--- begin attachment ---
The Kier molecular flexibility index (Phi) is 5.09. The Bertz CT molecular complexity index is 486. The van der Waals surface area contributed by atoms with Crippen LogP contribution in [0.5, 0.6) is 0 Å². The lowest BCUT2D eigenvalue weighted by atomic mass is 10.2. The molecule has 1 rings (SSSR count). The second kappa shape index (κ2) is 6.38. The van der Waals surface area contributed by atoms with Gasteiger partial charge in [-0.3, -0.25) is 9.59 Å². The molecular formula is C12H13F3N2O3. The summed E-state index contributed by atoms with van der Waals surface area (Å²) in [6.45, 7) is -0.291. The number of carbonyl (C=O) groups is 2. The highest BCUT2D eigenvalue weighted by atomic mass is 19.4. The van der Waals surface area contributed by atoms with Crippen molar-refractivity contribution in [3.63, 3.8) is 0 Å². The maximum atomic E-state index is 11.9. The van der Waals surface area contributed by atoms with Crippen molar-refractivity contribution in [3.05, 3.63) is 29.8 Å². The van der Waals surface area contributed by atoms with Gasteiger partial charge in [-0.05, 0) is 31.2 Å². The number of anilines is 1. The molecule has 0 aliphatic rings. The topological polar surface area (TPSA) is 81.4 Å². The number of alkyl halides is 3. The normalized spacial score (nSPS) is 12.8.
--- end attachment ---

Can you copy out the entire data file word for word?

The Kier molecular flexibility index (Phi) is 5.09. The Bertz CT molecular complexity index is 486. The van der Waals surface area contributed by atoms with Crippen LogP contribution in [0.5, 0.6) is 0 Å². The lowest BCUT2D eigenvalue weighted by atomic mass is 10.2. The molecule has 1 rings (SSSR count). The second kappa shape index (κ2) is 6.38. The van der Waals surface area contributed by atoms with Gasteiger partial charge in [-0.3, -0.25) is 9.59 Å². The molecular formula is C12H13F3N2O3. The summed E-state index contributed by atoms with van der Waals surface area (Å²) in [6.45, 7) is -0.291. The number of carbonyl (C=O) groups is 2. The highest BCUT2D eigenvalue weighted by atomic mass is 19.4. The van der Waals surface area contributed by atoms with Crippen molar-refractivity contribution in [3.63, 3.8) is 0 Å². The maximum atomic E-state index is 11.9. The van der Waals surface area contributed by atoms with Crippen molar-refractivity contribution in [3.05, 3.63) is 29.8 Å². The van der Waals surface area contributed by atoms with Gasteiger partial charge in [-0.05, 0) is 31.2 Å². The number of anilines is 1. The molecule has 0 aliphatic rings. The topological polar surface area (TPSA) is 81.4 Å². The number of alkyl halides is 3. The normalized spacial score (nSPS) is 12.8.